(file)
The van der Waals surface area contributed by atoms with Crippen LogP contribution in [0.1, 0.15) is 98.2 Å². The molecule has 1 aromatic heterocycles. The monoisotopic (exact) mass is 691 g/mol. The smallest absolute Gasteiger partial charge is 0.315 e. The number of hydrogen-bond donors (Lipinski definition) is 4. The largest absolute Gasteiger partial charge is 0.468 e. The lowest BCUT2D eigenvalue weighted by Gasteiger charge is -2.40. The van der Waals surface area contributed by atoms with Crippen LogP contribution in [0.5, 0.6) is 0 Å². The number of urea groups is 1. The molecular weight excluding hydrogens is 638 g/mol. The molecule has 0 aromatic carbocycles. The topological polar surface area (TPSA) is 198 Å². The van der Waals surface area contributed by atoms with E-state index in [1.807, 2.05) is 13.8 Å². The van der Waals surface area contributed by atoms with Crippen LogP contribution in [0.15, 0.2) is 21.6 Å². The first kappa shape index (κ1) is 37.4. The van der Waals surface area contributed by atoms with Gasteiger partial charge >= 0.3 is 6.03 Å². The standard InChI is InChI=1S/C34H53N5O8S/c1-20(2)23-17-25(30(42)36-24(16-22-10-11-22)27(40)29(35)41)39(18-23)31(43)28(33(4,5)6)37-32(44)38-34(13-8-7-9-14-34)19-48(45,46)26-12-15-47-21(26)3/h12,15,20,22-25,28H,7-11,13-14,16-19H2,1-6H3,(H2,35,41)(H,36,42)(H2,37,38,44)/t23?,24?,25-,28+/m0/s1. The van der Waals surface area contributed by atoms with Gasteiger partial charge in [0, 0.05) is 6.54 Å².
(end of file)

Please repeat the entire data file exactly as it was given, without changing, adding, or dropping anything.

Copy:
The van der Waals surface area contributed by atoms with Crippen LogP contribution in [0.1, 0.15) is 98.2 Å². The molecule has 1 aromatic heterocycles. The monoisotopic (exact) mass is 691 g/mol. The smallest absolute Gasteiger partial charge is 0.315 e. The number of hydrogen-bond donors (Lipinski definition) is 4. The largest absolute Gasteiger partial charge is 0.468 e. The lowest BCUT2D eigenvalue weighted by Gasteiger charge is -2.40. The van der Waals surface area contributed by atoms with Crippen LogP contribution in [0.5, 0.6) is 0 Å². The number of urea groups is 1. The molecular weight excluding hydrogens is 638 g/mol. The molecule has 0 aromatic carbocycles. The topological polar surface area (TPSA) is 198 Å². The van der Waals surface area contributed by atoms with E-state index in [1.807, 2.05) is 13.8 Å². The van der Waals surface area contributed by atoms with Crippen LogP contribution in [0.15, 0.2) is 21.6 Å². The first kappa shape index (κ1) is 37.4. The van der Waals surface area contributed by atoms with Gasteiger partial charge >= 0.3 is 6.03 Å². The standard InChI is InChI=1S/C34H53N5O8S/c1-20(2)23-17-25(30(42)36-24(16-22-10-11-22)27(40)29(35)41)39(18-23)31(43)28(33(4,5)6)37-32(44)38-34(13-8-7-9-14-34)19-48(45,46)26-12-15-47-21(26)3/h12,15,20,22-25,28H,7-11,13-14,16-19H2,1-6H3,(H2,35,41)(H,36,42)(H2,37,38,44)/t23?,24?,25-,28+/m0/s1. The van der Waals surface area contributed by atoms with Gasteiger partial charge in [0, 0.05) is 6.54 Å².